Literacy as per dictionary definition is ability to read and write. The ability to read, write and speak helps us communicate effectively and make sense of the world. Lacking vital literacy skills holds a person back at every stage of their life. As a child they won’t be able to succeed at school, as a young adult they will be locked out of the job market, and as a parent they won’t be able to support their own child’s learning. This inter-generational cycle makes social mobility and a fairer society more difficult.
The development of any nation or region is indicated by the level of education and that too of both genders. That is why ‘education for all’ is strongly recommended and focused on by the Union Government. India has made a considerable progress in this sector and with all the efforts the literacy rate grew to 74.04% in 2011 from 18% in 1951.
The results of 2011 census reveal that the literacy rate in the country is 74.04% out of which, 82.14 % are males and 65.46% are females. Kerala retained its position by being on top with a 93.91% literacy rate, closely followed by Lakshadweep – 92.28 % and Mizoram – 91.58%. Bihar with a literacy rate of 63.82 per cent ranks last in the country preceded by Arunachal Pradesh (66.95 per cent) and Rajasthan (67.06 per cent).
The census of 2011 shows that there has been a substantial increase in the number of literate women; however, there is still a huge gap between male and female literacy rates. Among such figures, there exists a ray of hope as well. According to 2011 census 110 million additional women had become literate as compared to 107 million men which suggests that the number of literate women is increasing.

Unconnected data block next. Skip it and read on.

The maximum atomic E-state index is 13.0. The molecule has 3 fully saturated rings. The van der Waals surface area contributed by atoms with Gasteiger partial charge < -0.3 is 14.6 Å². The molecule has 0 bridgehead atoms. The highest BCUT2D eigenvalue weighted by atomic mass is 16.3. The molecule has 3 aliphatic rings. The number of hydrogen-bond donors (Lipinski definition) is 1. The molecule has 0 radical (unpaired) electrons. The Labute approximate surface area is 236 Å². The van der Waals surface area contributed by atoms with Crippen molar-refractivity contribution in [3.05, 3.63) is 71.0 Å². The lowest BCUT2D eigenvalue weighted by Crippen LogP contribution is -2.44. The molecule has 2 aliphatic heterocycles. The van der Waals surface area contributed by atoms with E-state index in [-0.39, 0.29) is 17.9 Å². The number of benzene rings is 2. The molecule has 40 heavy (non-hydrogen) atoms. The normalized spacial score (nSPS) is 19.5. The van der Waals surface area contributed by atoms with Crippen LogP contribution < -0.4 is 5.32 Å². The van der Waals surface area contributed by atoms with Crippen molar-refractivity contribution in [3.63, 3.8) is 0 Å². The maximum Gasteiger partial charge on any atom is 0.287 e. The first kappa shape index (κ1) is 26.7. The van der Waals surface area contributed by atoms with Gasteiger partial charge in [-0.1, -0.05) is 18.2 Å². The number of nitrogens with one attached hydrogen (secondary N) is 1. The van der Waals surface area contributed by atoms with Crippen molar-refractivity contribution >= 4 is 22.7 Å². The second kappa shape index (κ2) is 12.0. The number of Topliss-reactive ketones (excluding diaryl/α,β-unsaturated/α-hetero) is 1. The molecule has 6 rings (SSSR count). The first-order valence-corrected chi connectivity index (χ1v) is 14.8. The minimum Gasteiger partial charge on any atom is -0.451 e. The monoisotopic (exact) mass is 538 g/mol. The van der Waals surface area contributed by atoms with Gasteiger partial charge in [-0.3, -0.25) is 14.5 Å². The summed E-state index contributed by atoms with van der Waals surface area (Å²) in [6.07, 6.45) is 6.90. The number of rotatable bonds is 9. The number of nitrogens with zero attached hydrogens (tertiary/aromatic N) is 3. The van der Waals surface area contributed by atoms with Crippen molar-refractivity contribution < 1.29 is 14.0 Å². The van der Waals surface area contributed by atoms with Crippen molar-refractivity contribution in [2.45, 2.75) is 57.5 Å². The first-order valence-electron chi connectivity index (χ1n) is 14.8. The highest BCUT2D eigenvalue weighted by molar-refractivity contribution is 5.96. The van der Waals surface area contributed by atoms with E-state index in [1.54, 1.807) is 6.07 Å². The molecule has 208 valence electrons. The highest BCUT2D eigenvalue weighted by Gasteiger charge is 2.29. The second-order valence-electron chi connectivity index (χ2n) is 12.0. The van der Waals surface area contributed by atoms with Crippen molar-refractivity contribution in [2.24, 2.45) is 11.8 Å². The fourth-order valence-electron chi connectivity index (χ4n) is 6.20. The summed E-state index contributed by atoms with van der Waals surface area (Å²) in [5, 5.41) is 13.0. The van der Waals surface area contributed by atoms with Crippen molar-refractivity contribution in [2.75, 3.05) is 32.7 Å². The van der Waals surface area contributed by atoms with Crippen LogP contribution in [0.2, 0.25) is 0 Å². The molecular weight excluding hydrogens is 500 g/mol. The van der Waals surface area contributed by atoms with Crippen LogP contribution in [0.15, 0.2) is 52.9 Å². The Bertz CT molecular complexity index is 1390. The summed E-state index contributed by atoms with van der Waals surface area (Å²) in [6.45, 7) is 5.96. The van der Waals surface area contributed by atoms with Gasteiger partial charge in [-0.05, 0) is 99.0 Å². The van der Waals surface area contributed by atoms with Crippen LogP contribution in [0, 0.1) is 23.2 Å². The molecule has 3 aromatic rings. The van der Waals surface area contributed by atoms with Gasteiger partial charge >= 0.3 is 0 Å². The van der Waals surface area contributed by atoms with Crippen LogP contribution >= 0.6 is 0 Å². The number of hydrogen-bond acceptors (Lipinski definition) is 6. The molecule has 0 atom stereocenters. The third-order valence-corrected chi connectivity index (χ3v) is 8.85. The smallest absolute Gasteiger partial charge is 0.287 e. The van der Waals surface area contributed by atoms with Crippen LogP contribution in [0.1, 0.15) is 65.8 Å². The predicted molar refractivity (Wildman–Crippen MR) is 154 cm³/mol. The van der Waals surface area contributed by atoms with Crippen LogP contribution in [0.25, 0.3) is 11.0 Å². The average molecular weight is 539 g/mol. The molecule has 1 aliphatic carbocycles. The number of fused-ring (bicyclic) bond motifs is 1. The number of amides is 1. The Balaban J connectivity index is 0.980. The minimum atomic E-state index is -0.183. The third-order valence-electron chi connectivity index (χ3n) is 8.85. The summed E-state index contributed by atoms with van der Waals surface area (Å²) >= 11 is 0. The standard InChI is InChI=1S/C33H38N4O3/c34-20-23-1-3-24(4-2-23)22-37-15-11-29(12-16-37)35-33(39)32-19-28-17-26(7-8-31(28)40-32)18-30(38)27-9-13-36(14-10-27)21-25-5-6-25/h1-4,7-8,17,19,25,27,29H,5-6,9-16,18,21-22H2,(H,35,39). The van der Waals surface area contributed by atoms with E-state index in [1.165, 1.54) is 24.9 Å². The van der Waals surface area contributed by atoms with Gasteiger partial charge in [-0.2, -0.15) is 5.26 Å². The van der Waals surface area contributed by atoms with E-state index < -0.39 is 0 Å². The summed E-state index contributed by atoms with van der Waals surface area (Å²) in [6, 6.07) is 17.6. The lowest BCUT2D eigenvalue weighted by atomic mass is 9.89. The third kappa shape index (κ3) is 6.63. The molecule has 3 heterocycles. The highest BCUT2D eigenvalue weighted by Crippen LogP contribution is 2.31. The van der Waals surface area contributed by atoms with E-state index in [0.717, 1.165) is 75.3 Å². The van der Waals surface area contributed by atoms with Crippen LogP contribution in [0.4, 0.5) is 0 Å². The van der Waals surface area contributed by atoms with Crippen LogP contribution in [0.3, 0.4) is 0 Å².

Female population in India constitutes about 50% of country’s human resource however lack of education snatches their chance to be a part of the progress and development of India. This means our pace of progress is less than the required pace. Even if females do not use education to work, total illiteracy has a huge negative impact on our society. There is a dramatic difference in the female literacy rate based on various regions in India. As per 2011 census, Kerala has the highest female literacy rate (92%) whereas Bihar (51.5%) has the lowest female literacy rate in India. States such as Uttar Pradesh (57.18%) and Rajasthan (52.12%) that are the most populated states in India show low levels of female literacy.
For children growing up in this age of technology, it is only looking out for their best of interests to teach them to read. If reading never comes along, then they immediately lose out on over 80% of jobs that could be available to them. However, the census 2011 states adult literacy (20-24 years) to be on higher side for both male (102 million literates) and female (83 million literates) than children between the ages of 7-19 years.
More than one-third of population in India is living below the poverty line. Making primary education free in public schools under RTE (Right to education) ACT helps curb the problem to some extent. Some problems that are indirectly impacts the education of a child are distance of the school from the home, lack of nutrition/food, basic infrastructure like toilets. Schemes such as Midday meal, free books, bicycle, uniform, Swachh Bharat Abhiyan, etc. help in creating better facilities and attract more children to school.